Shelf Care: In The Martian, a man's remote work situation goes badly

Book cover of The Martian by Andy Weir. PHOTO: BALLANTINE BOOKS

Science fiction

The Martian

By Andy Weir

Ballantine Books/ 2014/ 461 pages/ $17.12/ Available here

This is a book that will make you grateful to be working from home. Because astronaut Mark Watney is stuck in an office that is literally millions of miles from home and falling to pieces.

To be more precise, he is stuck on Mars, presumed dead by his fellow crew members who had to evacuate in the middle of the mother of all sandstorms.

Think the Tom Hanks film Cast Away (2000), but on Mars. Then throw in some MacGyver tactics for survival. Make that a lot of MacGyvering because Watney has a lot of problems to solve with very few resources.

Fortuitously, his skill sets as a mechanical engineer and botanist are exactly what is required for him to survive on the red planet. So he sets about solving the issues one by one, beginning with restoring contact with Earth.

There is good reason why Hollywood snapped up the rights to this self-published bestseller, which was turned into a film with Matt Damon in 2015.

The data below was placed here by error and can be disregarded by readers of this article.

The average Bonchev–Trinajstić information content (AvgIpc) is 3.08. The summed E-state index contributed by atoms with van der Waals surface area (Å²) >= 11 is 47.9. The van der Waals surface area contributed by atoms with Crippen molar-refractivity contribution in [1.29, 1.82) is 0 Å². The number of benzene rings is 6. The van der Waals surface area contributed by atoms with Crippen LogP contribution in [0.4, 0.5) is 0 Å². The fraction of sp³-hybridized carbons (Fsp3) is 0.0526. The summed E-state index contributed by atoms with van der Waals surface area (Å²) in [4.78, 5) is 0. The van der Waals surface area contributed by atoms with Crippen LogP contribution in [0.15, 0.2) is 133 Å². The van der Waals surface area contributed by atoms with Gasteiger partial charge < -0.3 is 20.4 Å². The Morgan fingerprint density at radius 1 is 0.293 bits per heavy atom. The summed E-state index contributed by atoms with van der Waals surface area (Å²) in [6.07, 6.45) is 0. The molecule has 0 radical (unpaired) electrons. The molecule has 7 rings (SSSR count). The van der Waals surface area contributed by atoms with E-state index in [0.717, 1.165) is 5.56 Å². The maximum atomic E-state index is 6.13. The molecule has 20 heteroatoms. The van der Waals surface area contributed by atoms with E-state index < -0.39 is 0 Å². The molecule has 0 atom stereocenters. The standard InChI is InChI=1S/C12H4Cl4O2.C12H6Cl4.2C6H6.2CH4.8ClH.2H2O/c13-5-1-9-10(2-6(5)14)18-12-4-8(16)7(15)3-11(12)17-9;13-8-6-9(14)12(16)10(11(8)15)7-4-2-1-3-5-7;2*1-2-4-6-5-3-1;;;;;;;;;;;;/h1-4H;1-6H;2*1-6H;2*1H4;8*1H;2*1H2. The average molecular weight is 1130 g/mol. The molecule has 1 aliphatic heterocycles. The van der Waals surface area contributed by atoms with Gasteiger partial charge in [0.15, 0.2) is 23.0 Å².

The plot is simple: Hero gets into trouble, hero gets out of trouble. But the narrative is a rollicking rollercoaster that turns mathematics, science and gardening into thrilling pursuits that will have you on the edge of your seat.

This is quite an achievement for topics that are snooze-inducing when force-fed to students in classes.

Maths and science become really exciting when written up as madcap plans to make water by adding oxygen to hydrogen and burning it. And gardening is equally engaging when the hero is trying to turn barren Mars land into fertile soil - with the addition of human excrement - so that he does not starve to death.

Watney is a snarky guy with a foul mouth - it has been proven that swearing is good for venting frustration and anger - but his dogged persistence and nerdy ingenuity is very endearing and you will be rooting for him from page one.

This snappy adventure teaches you things you never remembered from school and a few basics of growing potatoes on Mars. That is a winning formula for an escapist read.

Shelf Care is a twice-weekly column that recommends uplifting, comforting or escapist books to read while staying home during the Covid-19 pandemic.

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